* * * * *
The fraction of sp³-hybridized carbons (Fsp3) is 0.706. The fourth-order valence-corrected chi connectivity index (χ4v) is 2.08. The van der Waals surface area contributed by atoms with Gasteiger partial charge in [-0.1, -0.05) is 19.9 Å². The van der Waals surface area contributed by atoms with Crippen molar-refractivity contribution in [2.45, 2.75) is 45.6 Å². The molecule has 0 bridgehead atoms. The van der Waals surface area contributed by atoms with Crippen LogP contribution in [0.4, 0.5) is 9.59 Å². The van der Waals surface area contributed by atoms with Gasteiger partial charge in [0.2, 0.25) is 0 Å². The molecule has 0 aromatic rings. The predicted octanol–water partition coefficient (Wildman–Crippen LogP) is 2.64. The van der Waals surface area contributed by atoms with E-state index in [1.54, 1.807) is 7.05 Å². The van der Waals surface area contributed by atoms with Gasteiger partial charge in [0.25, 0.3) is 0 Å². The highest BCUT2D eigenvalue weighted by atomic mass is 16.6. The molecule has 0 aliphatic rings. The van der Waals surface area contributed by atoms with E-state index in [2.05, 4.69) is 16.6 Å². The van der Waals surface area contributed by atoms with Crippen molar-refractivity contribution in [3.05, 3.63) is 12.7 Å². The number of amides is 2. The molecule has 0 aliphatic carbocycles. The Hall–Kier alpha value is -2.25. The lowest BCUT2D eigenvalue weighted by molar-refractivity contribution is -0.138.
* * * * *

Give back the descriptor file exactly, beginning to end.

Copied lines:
The fraction of sp³-hybridized carbons (Fsp3) is 0.706. The fourth-order valence-corrected chi connectivity index (χ4v) is 2.08. The van der Waals surface area contributed by atoms with Gasteiger partial charge in [-0.1, -0.05) is 19.9 Å². The van der Waals surface area contributed by atoms with Crippen molar-refractivity contribution in [2.45, 2.75) is 45.6 Å². The molecule has 0 bridgehead atoms. The van der Waals surface area contributed by atoms with Crippen LogP contribution in [0.4, 0.5) is 9.59 Å². The van der Waals surface area contributed by atoms with Gasteiger partial charge in [0.2, 0.25) is 0 Å². The molecule has 0 aromatic rings. The predicted octanol–water partition coefficient (Wildman–Crippen LogP) is 2.64. The van der Waals surface area contributed by atoms with E-state index in [1.54, 1.807) is 7.05 Å². The van der Waals surface area contributed by atoms with Gasteiger partial charge in [0.25, 0.3) is 0 Å². The highest BCUT2D eigenvalue weighted by atomic mass is 16.6. The molecule has 0 aliphatic rings. The van der Waals surface area contributed by atoms with E-state index in [2.05, 4.69) is 16.6 Å². The van der Waals surface area contributed by atoms with Crippen molar-refractivity contribution in [3.05, 3.63) is 12.7 Å². The number of amides is 2. The molecule has 0 aliphatic carbocycles. The Hall–Kier alpha value is -2.25. The lowest BCUT2D eigenvalue weighted by molar-refractivity contribution is -0.138.